Later, during the rule of former king Farouk before the 1952 Revolution the Egyptian Irrigation Inspection Department, then based in Sudan, took part in various engineering works related to the Nile. Indeed, Egypt and the Nile are inseparable. Whenever Egypt is mentioned in a poem, a song or a political context, the word “Nile” automatically crosses people’s minds. The relationship between the two is a long and historical one. The Nile, in Egypt, is both part of reality and part of the imagination. It is the arterial blood of 100 million Egyptians, as the famous Egyptian poet Farouk Guweida has said.
Africa is a continent which has a unique nature, and it is different from the rest of the world. In the near future, Africa will surely become one of the most important parts of the world, and in order to do so the African countries should forge a geographical coalition. We have a lot of challenges in front of us that oblige us to join hands, including the recent revolutions in electronics, information technology and bio-engineering as just a few examples.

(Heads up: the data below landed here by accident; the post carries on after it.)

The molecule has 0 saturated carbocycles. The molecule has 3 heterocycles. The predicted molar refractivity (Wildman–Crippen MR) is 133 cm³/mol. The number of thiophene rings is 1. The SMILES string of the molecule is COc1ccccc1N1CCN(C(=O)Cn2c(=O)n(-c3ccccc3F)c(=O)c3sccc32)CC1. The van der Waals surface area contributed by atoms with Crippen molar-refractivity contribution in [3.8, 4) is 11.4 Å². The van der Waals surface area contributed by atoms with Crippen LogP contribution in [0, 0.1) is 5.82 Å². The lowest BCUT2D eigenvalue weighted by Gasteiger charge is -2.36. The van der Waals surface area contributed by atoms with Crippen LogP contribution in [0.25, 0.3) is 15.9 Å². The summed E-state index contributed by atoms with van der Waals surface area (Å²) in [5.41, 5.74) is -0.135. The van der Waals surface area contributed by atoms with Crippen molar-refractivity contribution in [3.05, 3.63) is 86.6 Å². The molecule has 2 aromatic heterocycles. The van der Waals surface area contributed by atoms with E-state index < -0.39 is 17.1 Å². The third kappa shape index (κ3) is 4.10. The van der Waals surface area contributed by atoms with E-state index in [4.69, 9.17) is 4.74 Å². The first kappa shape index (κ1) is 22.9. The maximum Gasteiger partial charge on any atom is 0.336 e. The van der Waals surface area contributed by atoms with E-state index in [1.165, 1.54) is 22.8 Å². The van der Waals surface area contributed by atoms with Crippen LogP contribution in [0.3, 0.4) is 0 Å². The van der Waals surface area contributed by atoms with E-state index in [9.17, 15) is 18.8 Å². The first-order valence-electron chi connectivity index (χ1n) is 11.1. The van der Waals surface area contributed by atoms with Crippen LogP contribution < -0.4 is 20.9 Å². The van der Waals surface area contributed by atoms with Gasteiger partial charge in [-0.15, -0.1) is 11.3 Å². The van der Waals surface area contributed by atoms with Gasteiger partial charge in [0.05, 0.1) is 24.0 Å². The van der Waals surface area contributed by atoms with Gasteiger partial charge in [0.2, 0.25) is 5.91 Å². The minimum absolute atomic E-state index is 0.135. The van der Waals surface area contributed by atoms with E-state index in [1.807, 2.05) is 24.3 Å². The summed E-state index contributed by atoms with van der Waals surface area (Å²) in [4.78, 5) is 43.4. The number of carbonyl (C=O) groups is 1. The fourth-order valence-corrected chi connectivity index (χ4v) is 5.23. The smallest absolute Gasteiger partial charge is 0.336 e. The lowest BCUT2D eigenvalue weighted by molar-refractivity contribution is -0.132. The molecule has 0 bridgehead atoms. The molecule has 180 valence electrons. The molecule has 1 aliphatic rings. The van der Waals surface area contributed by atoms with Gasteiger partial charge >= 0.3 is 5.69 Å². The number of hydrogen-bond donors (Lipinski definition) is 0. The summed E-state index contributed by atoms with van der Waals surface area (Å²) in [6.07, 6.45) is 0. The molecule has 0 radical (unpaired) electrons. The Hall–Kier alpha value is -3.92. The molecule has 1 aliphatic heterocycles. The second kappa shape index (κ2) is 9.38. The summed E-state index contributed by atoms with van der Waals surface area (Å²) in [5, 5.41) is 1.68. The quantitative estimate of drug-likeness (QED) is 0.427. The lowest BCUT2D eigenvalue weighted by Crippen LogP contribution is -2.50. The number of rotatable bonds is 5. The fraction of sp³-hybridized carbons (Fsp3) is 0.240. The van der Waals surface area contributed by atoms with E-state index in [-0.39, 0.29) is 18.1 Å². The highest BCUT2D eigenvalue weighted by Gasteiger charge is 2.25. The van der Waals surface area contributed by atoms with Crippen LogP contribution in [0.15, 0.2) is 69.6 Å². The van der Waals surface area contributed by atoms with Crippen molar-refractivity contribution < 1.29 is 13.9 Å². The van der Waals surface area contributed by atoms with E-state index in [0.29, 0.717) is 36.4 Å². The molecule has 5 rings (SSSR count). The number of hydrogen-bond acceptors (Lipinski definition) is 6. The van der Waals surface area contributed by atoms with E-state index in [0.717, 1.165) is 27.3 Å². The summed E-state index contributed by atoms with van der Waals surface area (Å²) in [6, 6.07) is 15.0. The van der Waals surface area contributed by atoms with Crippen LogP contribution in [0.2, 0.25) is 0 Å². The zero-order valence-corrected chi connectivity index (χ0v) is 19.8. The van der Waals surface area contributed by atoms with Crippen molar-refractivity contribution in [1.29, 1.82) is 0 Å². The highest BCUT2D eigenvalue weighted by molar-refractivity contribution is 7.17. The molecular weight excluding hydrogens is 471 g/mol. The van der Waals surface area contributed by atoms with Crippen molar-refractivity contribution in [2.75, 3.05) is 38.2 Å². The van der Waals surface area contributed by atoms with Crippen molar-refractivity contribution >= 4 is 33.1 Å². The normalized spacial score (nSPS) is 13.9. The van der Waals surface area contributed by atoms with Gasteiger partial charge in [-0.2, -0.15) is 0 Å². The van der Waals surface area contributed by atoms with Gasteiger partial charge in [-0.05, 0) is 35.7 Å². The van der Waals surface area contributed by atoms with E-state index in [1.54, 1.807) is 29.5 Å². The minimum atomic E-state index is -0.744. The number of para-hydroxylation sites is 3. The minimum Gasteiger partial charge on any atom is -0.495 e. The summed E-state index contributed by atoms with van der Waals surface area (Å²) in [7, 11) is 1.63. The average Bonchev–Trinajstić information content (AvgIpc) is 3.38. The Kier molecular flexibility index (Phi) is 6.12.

The new world order also requires a different kind of diplomacy in dealing with the political issues that divide countries. From the beginning of the crisis over Ethiopia’s building of its Grand Ethiopian Renaissance Dam (GERD), Egypt has appealed to quiet diplomacy to prove its right and the right of all the other Nile Basin countries to the Nile’s water.
Each of the 11 African countries through which the Nile runs has the right to its share of this water. The Nile is the main source of fresh water for these countries, especially Egypt and Sudan, and this situation means that there should be greater integration between the Nile Basin countries. Instead of engaging in conflict with each other, they should put aside their differences and reach a rapprochement. Any talk about the sole right of either the upstream or the downstream countries to the Nile’s water should stop forever.
It is totally unacceptable for any African leader to claim his country’s ownership of the Nile’s water and to state that only excess water should go to his African neighbours. At this critical moment, the Nile should bind all the Nile Basin countries together.
Following the diplomatic path will lead to objective solutions to this thorny issue. It is for this reason that holding a mini-African summit now would be a good step towards settling the dam crisis.
*A version of this article appears in print in the 23 July, 2020 edition of Al-Ahram Weekly